REAL AUSTRALIA

The Voice of Real Australia: Numbers, schnumbers - just embrace the opportunities

Voice of Real Australia is a regular newsletter from Australian Community Media, which has journalists in every state and territory. Sign up here to get it by email, or here to forward it to a friend. Today's newsletter is written by Port Macquarie News editor Tracey Fairhurst.

Celebrate: That might be your school results or it might be helping someone out. Photo: Shutterstock

Celebrate: That might be your school results or it might be helping someone out. Photo: Shutterstock

Thirteen years, thousands of hours of learning, dozens of late nights and anxious study sessions, more than a few tears, six big exams and one final mark.

Thousands of year 12 students across the country received their Higher School Certificate or their state or territory equivalent exam marks recently.

It's the final chapter to a story many have been told (or sold) is the single most important defining factor of their school journey.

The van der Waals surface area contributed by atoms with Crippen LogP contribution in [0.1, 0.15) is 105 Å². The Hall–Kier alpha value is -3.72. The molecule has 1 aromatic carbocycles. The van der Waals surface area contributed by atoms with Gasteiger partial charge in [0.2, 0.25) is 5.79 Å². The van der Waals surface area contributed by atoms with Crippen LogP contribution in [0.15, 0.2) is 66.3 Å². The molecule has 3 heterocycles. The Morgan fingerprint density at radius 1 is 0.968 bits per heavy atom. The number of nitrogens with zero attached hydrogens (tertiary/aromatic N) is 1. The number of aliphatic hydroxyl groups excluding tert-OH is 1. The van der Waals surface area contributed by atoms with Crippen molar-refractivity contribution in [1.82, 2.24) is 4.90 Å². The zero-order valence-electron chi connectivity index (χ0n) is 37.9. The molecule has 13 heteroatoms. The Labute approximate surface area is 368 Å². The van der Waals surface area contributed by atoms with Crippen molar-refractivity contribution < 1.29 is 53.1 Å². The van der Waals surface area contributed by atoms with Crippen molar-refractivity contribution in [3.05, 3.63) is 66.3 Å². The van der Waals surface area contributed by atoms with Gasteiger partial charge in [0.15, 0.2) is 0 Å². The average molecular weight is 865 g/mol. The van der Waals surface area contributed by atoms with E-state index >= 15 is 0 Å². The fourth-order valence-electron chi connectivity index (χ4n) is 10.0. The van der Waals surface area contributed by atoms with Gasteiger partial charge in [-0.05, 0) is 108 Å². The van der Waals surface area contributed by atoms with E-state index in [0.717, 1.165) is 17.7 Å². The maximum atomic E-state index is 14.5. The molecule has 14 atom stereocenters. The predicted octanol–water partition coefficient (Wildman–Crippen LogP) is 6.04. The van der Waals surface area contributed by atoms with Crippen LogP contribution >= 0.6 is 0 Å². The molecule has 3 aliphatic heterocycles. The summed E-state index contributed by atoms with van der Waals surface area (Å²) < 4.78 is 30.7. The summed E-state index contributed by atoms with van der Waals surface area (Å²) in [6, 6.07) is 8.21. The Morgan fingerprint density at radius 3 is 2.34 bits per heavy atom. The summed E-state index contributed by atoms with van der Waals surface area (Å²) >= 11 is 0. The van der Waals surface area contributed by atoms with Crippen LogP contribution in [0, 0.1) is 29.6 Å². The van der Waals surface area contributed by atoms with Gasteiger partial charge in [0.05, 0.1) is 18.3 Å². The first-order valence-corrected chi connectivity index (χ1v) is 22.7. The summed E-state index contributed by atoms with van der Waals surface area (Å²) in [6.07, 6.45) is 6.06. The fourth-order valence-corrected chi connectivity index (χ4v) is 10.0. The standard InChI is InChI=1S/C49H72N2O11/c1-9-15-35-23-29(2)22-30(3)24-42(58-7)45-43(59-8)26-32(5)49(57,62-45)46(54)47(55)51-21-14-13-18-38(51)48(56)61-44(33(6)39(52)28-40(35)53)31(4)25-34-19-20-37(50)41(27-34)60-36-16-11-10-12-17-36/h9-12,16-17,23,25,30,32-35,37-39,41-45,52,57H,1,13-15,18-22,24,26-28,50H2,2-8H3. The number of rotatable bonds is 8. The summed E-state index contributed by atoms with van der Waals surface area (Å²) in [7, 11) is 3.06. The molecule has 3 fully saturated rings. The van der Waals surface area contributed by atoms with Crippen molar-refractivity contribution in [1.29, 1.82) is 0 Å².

This one mark will be your measure of success and will define what happens next.

But guess what kids - it doesn't.

What you should be celebrating is the fact that you made it. All that you've learned up until now - the success, and more importantly, the failures - have helped prepare you for what comes next ... life.

One mark is not a measure of success. It's how you got there and what you have learned about yourself along the way.

Hard work, determination, resilience and self-reflection will all serve you well into adulthood.

That said, of course, there's always space to celebrate the the achievers - be they from Nowra, the Wimmera, the NSW Central West, Bendigo, the Illawarra.

All smiles: Nowra Anglican School students Mia Stewart and Will Davies at the school's celebration.

All smiles: Nowra Anglican School students Mia Stewart and Will Davies at the school's celebration.

But know that whatever you choose to do, and whenever you choose to do it, this mark will ultimately be of little significance.

Vera Demertzis explained it perfectly in the Southern Highland News. She wrote: "Don't let numbers on a piece of paper determine your future because the future can change and you might change your mind like I did.

"And if you didn't get the ATAR that you wanted, that's okay.

"Life is full of unexpected turn of events and what seemed like a disappointment could be a blessing in disguise."

What is enduring is how kind you are, what you can give back and if at all possible, your ability to make life better for someone other than yourself.

Acknowledge that number, but do it with perspective.

Embrace opportunity, live with humanity and never stop learning.

Tracey Fairhurst, editor, Port Macquarie News

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